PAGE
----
In conjunction with designers FXFOWLE!melk, and Arup, Amtrak announced last week that it had chosen a final preferred concept for the plaza surrounding Philadelphia’s 30th Street Station. In the 107-page proposal, Amtrak called the area around the station a “sea of driveways,” and laid out steps the company was taking to modernize the transportation hub. Following up on an earlier call for input that Amtrak had put out in July, the final proposal comes after months of town hall meetings with Philadelphia residents. The new 30th Street Station will anchor the $6.5 billion 30th Street Station District Plan, an 18-million-square-foot, 35-year redevelopment of University City, the riverfront neighborhood surrounding Drexel, the University of Pennsylvania, Penn Medicine, and several other higher education institutions. 30th Street Station itself is only one piece of the puzzle, with other teams planning concurrent schemes for separate parcels, including SHoP Architects' and Netherlands-based landscape architects West 8’s Schuylkill Yards project. With an estimated 11 million riders passing through every year, and with Amtrak expecting that number to double by the time the 30th Street Station District Plan wraps up, any tweaks to the current station have to accommodate that increase. Besides serving Amtrak trains, 30th Street Station is the heart of Philadelphia’s regional SEPTA rail, and the new proposal better integrates the two disparate systems. A new ground-level entryway to the West Underground Concourse on the plaza was revealed, creating an underground connection to the SEPTA subway and trolley station. One of the biggest concerns that Amtrak has tried to address is how isolated the station is from the street. While 40 percent of the surveyed area around the station was classified as pedestrian-friendly, not all of it is connected to anything else or intuitive to navigate. Creating several pedestrian-only zones, the new proposal calls for the installation of rounded benches, planters and fountains designed to subtly delineate between plaza and parking lot. The west portico and southwest section of the plaza will also be converted into car-free green spaces. One minor change that should make a huge difference in the traffic patterns around the station is the creation of a distinct taxi pick-up zone at the east portico near the train platforms, and a drop-off zone on the west side. A 220-unit bike station will also be coming to the site, complete with lockers and bicycle rentals. Amtrak is currently searching for a “master developer” to actualize their proposal, with construction slated to begin  in 2020 and finish sometime between 2025 and 2030. Read the full proposal here.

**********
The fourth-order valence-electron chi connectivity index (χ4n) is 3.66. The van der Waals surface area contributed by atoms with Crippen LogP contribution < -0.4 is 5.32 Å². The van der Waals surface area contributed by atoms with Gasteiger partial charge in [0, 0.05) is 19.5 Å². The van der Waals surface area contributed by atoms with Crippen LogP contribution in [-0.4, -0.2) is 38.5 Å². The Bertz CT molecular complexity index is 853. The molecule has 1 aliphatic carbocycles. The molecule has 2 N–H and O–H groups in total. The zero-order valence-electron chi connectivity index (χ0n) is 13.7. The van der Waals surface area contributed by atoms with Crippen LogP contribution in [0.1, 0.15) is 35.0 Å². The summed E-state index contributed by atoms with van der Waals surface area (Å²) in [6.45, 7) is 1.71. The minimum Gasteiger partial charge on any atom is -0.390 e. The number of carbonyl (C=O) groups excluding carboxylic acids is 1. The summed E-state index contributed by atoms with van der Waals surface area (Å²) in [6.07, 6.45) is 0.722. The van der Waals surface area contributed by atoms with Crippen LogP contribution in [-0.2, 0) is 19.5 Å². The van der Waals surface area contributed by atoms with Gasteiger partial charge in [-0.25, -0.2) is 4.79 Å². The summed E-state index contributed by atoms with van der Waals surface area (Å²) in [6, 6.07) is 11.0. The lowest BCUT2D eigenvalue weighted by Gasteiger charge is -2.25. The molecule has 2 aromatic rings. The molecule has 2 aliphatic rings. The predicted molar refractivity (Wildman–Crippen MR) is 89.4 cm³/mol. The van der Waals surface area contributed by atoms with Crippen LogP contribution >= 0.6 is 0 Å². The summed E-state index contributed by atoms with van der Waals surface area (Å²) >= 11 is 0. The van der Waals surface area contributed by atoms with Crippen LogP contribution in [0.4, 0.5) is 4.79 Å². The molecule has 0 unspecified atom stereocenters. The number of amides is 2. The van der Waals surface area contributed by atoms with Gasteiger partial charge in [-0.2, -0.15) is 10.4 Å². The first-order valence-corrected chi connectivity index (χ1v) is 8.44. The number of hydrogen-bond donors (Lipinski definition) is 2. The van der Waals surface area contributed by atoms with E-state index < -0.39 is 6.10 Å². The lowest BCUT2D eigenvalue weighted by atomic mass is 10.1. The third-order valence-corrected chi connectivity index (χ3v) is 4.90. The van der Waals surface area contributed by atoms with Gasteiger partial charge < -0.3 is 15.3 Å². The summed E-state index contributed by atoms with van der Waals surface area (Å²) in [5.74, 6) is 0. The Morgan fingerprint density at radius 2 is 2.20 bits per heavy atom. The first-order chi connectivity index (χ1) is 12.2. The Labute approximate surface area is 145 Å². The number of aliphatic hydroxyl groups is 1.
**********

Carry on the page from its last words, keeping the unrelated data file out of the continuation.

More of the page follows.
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Grimshaw and Arup bring the world’s largest botanical park to Oman